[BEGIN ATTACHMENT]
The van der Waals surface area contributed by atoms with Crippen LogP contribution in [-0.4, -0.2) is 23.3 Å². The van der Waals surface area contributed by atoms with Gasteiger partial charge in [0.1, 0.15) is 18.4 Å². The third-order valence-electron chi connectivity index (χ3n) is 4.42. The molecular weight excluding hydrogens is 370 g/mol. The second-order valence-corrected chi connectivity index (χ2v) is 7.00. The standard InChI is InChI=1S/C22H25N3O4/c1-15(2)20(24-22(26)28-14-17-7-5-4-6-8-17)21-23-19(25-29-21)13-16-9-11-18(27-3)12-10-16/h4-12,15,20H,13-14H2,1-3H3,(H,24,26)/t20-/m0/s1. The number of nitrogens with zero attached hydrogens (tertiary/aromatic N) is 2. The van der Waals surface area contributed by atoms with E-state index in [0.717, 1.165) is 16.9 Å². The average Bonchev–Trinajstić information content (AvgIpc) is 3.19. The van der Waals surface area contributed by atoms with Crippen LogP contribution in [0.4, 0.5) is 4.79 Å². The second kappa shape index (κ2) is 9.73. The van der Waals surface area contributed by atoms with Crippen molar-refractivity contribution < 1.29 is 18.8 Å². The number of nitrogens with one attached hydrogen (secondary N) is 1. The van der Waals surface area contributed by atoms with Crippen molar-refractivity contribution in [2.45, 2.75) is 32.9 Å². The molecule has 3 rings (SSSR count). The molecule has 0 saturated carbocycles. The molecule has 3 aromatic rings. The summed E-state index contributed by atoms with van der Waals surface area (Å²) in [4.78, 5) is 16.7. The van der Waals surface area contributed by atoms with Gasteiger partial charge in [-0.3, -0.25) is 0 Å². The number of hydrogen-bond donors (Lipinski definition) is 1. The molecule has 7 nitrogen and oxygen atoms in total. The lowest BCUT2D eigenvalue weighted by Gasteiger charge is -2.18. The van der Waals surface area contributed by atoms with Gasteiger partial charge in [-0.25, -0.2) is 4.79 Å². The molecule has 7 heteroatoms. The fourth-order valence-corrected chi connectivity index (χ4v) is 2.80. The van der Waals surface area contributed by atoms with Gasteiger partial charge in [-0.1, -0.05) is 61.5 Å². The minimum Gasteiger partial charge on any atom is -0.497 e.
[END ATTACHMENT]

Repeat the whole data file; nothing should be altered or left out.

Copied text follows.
The van der Waals surface area contributed by atoms with Crippen LogP contribution in [-0.4, -0.2) is 23.3 Å². The van der Waals surface area contributed by atoms with Gasteiger partial charge in [0.1, 0.15) is 18.4 Å². The third-order valence-electron chi connectivity index (χ3n) is 4.42. The molecular weight excluding hydrogens is 370 g/mol. The second-order valence-corrected chi connectivity index (χ2v) is 7.00. The standard InChI is InChI=1S/C22H25N3O4/c1-15(2)20(24-22(26)28-14-17-7-5-4-6-8-17)21-23-19(25-29-21)13-16-9-11-18(27-3)12-10-16/h4-12,15,20H,13-14H2,1-3H3,(H,24,26)/t20-/m0/s1. The number of nitrogens with zero attached hydrogens (tertiary/aromatic N) is 2. The van der Waals surface area contributed by atoms with E-state index in [0.717, 1.165) is 16.9 Å². The average Bonchev–Trinajstić information content (AvgIpc) is 3.19. The van der Waals surface area contributed by atoms with Crippen LogP contribution in [0.4, 0.5) is 4.79 Å². The second kappa shape index (κ2) is 9.73. The van der Waals surface area contributed by atoms with Crippen molar-refractivity contribution < 1.29 is 18.8 Å². The number of nitrogens with one attached hydrogen (secondary N) is 1. The van der Waals surface area contributed by atoms with Crippen molar-refractivity contribution in [2.45, 2.75) is 32.9 Å². The molecule has 3 rings (SSSR count). The molecule has 0 saturated carbocycles. The molecule has 3 aromatic rings. The summed E-state index contributed by atoms with van der Waals surface area (Å²) in [4.78, 5) is 16.7. The van der Waals surface area contributed by atoms with Gasteiger partial charge in [-0.3, -0.25) is 0 Å². The number of hydrogen-bond donors (Lipinski definition) is 1. The molecule has 7 nitrogen and oxygen atoms in total. The lowest BCUT2D eigenvalue weighted by Gasteiger charge is -2.18. The van der Waals surface area contributed by atoms with Gasteiger partial charge in [-0.25, -0.2) is 4.79 Å². The molecule has 7 heteroatoms. The fourth-order valence-corrected chi connectivity index (χ4v) is 2.80. The van der Waals surface area contributed by atoms with Gasteiger partial charge in [-0.1, -0.05) is 61.5 Å². The minimum Gasteiger partial charge on any atom is -0.497 e.